On the Israel-Palestinian conflict, there are many reasons why Europe did not exert its influence. It is not a lack of leverage. After all, Germany is the second-largest military exporter to Israel and the EU as a whole is the biggest donor of Palestinian aid. Fear of being called antisemitic is behind the failure to question unconditional support for Israel, no matter what it does in Gaza. There is no hint that Europe is doing anything about the situation, despite the looming invasion in Rafah and violence in the West Bank.

Looking at the US, Europeans seem to accept that Donald Trump may indeed return back to the White House. But rather than preparing for this, they seemingly prefer to wish it away. This is not how we will emerge into a future with our bearings intact. Maybe we are doomed, as Emmanuel Macron warned. Or are we ready to address our shortcomings?

15 May 2024

Buying time over Rafah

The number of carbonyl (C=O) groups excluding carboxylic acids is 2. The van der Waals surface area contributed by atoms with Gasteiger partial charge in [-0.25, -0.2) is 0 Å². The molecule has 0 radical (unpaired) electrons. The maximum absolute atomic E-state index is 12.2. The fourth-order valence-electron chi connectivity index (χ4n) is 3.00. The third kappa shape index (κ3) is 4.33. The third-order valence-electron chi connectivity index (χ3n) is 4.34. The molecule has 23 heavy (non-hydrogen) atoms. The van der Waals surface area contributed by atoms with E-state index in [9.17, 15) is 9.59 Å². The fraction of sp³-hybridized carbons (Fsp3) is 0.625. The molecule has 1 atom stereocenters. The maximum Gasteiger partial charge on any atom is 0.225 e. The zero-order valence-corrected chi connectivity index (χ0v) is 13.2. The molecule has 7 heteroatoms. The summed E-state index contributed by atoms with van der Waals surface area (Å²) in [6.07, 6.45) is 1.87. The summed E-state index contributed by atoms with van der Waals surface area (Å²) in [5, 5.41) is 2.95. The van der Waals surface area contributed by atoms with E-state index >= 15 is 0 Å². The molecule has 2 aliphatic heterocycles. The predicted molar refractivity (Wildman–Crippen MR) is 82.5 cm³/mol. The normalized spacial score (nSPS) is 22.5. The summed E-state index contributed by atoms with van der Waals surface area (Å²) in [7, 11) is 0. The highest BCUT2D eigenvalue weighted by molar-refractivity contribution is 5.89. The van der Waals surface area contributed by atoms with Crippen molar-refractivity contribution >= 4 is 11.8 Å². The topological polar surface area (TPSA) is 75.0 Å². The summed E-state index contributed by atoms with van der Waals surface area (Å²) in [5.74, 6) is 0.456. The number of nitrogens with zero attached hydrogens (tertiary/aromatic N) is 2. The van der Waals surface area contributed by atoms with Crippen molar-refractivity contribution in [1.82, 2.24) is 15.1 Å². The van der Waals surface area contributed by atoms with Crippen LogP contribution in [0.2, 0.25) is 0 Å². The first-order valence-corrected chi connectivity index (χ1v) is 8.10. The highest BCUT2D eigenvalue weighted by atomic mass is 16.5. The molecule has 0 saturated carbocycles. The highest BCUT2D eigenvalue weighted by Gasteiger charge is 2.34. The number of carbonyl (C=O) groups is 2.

Israeli tanks are rolling into the east of Rafah, but it is not considered a full invasion yet by neither the Israeli government nor the Biden administration. Benjamin Netanyahu is playing for time with this noisy encirclement of Rafah amid opposing pressures from the US and his far-right coalition partners. Joe Biden is playing for time too, juggling between the outrage by Democratic activists and his commitment to support Israel. Yesterday, Biden sent a $1bn weapons aid bill for Israel to Congress for review. The only concrete sanction taken by the US administration so far has been to halt a single shipment last week. Politically this was immediately exploited by Netanyahu, who united and redirected Israeli outrage against Biden's administration over this decision. This is diplomacy, where each side uses its threat potential to get the maximum out of the other.